On such start-up, also launched in 2006, was Magellan Financial Group, where they arranged an introduction to founders Hamish Douglass and Chris Mackay, who were both from a banking background. Douglass was co-head of global banking for Deutsche Bank in Australia and New Zealand and McKay was chair of UBS Australasia, after previously being its chief executive. “They wanted people to work with them,” Johnston says.

The first service was retail unit registry, “where no custodians wanted to go”, Johnston says. The main competitor in that space then and for much of the subsequent 15 years was OneVue, launched in 2004 and run by Connie Mckeage, as chief executive, from 2006, through a listing in 2014, until last year when it was purchased by Iress.

Jenny Elhassan

Jenny Elhassan’s recollections of Mainstream’s evolution provide an interesting perspective. She has the distinction of being its first employee, in 2006, who was enticed away from a job at Perpetual’s corporate trust business after being contacted by a recruitment agency. She hadn’t been thinking of moving on but, with what was probably a mix of flattery and curiosity, she made an appointment to see Martin and Byram at the office in Sydney.

The company headquarters still resides in that office, in a nondescript building at the Circular Quay end of Pitt Street. The office occupied about half a floor, with another two floors subsequently leased.

At first, her job was to start the unit registry function, for which she recruited and built her team. Her job expanded to head up onboardings and the project management office.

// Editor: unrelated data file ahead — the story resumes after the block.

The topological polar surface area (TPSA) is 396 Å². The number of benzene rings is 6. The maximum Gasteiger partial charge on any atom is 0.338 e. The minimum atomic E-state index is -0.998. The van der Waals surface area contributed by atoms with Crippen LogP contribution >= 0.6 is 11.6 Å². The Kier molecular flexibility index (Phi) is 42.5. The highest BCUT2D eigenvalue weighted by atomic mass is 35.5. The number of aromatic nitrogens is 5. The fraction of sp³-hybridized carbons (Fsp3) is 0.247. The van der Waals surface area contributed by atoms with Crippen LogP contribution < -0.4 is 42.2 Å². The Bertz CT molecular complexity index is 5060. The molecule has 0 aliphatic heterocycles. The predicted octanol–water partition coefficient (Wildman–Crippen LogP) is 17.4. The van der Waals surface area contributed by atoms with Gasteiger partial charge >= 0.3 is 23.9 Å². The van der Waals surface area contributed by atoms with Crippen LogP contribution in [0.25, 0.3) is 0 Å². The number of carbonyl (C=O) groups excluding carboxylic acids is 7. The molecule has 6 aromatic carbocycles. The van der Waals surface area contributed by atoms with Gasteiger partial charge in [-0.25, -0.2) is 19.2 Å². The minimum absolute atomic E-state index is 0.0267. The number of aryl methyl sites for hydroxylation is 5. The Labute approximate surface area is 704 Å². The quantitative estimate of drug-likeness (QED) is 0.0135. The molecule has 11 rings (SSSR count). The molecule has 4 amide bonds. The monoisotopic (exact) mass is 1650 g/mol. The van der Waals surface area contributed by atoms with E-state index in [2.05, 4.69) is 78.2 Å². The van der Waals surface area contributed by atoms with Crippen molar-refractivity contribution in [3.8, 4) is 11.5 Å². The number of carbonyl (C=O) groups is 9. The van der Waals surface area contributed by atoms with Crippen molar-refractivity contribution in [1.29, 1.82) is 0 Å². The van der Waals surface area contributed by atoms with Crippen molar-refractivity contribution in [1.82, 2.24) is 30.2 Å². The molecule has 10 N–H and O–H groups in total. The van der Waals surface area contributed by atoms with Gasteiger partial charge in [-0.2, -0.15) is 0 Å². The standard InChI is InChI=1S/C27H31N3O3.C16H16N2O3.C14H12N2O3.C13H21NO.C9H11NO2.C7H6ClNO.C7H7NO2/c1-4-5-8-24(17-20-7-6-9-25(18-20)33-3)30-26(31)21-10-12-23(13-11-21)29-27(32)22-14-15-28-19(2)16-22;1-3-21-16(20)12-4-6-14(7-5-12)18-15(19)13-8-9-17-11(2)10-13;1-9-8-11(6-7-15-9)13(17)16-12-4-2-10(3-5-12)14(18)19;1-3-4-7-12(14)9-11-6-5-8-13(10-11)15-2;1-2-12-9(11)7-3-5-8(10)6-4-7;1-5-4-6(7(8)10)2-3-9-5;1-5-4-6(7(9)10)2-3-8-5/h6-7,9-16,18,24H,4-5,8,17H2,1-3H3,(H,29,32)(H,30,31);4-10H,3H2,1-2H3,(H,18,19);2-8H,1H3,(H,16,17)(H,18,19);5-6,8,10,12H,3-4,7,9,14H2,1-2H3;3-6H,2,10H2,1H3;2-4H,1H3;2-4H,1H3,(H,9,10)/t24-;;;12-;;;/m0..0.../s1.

“It’s incredible to think that 15 years ago there were just seven of us and now it’s a global fund administration business,” she says.

She had been a team leader in unit registry at Perpetual, but she had a degree behind her that could have taken her in various directions; a Bachelor of Science with a major in mathematics.

“I always was a direct report to Martin, so I always had good access,” she says. “Mainstream gave me the opportunity to be creative. They showed a lot of trust and faith in me. I do work hard, and they appreciate it.”

She is one of the many staff who became shareholders after the IPO and had the good sense not to be tempted to sell when the share price started to move. When the impact of covid-19 eventually subsides, she is looking to put her gains to good use in the property market.

Byram calls them “estate events”, which the company created for Jenny and others through the Apex takeover. They can have a similar effect to that of receiving an inheritance.

At the outset, Johnston and Smith had readily agreed their roles. Smith would run the operations and Johnston, 20 years his senior and a more natural salesperson, would be chief executive. In practice, the roles blurred, although Johnston leaned towards strategy and Smith towards execution.